Good things have been happening to FWR over the past few years. Did you ever see the thing that Audubon did on us? We were their cover story for their March 2004 magazine. It was a real treat and took them almost two years to do it.
This past fall, Jeff Corwin came and filmed a fox, bobcat and great horned owl release with us. It recently aired on his new series "Into the West" with Jeff Corwin, so I guess it showed all over the world. Pretty cool. If you go to Google videos and type in wildlife you can see what one of our volunteers did with his filming of the show filming us. It was a hoot!
Just this coming June, we are being honored as "The Spirit of Clovis" by the Clovis Chamber of Commerce. Who would have ever thought???????????? Also, this year, we got the cover of Clovis' magazine called "Connecting with Clovis." We got the cover shot and one more inside but no real article, just a note. Anyway it still brings in interest and that is OK but what we really need are donations to build our nature center. Have you heard about our project to build a nature education and wildlife rehabilitation center in Clovis? If you know anyone with bug bucks, we need some serious cash to begin this much needed work. Once it is built, we will be able to match up kids with critters, many of the kids come from bad environments, gangs, etc. and wildlife help the kids reach for other goals in life. Dave and I are 61 years old now and realize that if we don't get this thing moving, it may never happen in our lifetime.
Keep up the great blog you have. It is very impressive. When do you have the time??? I can barely find time to tie my shoelaces. Too many mouths to feed............see how some things never change? Right now we have 9 Red-shouldered hawk youngsters in a playpen, 3 Kestrels in the kitchen and 5 Barn Owls in the laundry room and various other animals outside. Whew, and that doesn't count the many animals that are at volunteer's homes. What a crazy life we have created for ourselves. One year we worked with over 1200 birds and mammals. Believe me, there are many late nights when these two old timers flop into bed and ask each other, "Why did we ever start this thing?"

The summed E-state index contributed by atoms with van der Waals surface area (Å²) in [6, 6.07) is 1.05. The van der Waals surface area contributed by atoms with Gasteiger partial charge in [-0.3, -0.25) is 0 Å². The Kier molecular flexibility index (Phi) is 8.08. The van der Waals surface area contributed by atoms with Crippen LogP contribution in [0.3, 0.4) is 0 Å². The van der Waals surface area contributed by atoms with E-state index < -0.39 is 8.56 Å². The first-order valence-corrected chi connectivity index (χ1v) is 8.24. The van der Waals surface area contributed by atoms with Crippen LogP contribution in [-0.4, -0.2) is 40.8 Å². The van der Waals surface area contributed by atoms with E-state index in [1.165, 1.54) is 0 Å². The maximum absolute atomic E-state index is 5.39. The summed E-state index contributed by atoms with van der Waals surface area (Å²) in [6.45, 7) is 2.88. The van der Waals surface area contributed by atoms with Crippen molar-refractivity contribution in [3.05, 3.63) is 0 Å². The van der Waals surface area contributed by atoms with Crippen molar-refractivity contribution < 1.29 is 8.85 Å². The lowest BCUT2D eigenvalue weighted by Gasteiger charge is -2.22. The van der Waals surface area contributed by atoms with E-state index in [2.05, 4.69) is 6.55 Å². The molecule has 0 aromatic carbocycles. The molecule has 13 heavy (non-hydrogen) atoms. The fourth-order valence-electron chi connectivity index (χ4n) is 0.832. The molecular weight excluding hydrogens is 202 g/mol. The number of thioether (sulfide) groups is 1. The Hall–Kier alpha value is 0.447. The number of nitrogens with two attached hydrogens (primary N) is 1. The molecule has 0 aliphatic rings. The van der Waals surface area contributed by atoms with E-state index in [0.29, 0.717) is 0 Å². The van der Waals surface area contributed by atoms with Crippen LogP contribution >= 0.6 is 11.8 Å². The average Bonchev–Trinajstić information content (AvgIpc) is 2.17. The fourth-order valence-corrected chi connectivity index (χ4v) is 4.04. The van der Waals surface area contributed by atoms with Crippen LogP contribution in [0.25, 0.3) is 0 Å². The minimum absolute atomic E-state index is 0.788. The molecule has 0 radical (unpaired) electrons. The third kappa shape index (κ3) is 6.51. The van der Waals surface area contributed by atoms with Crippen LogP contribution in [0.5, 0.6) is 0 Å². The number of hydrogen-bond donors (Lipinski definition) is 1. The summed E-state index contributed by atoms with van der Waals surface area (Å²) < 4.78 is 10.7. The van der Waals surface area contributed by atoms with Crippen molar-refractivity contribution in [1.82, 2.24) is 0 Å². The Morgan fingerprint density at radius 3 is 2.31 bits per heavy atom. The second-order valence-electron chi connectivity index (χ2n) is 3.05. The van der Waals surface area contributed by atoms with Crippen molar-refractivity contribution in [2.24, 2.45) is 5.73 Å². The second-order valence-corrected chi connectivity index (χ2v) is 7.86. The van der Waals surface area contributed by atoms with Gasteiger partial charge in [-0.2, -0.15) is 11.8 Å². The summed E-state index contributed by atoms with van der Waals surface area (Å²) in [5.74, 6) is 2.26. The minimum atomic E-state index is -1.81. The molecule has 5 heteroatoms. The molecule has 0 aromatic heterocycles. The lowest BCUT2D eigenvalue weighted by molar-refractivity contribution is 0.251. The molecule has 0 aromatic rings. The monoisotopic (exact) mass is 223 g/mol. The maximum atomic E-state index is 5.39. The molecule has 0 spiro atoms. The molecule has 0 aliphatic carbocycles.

Thats a busy, busy life. And they do it with great love, caring and enthusiasm. If anyone is in or has friends in the Fresno/Clovis, California area and can help them out contact them through their website, posted above in a hyperlink, or email me and I'll get you connected. There is no experience like the first time you care for an orphaned batch of barn owls. The first day you wake up and find them all laying down the first thought is "are they dead?" But they're not. Just sleeping the way they sleep... and then when they're watching you from their nestbox... wow...
Thanks for all you do, Dave and Cathy! You both are wonderful folks I'm very proud to call friends.
“kudos to the educators, athletes, dancers, judges, janitors, politicians, artists, actors, writers, singers, poets, and social activist, to all who dare to look at life with humor, determination and respect”
~ Maya Angelou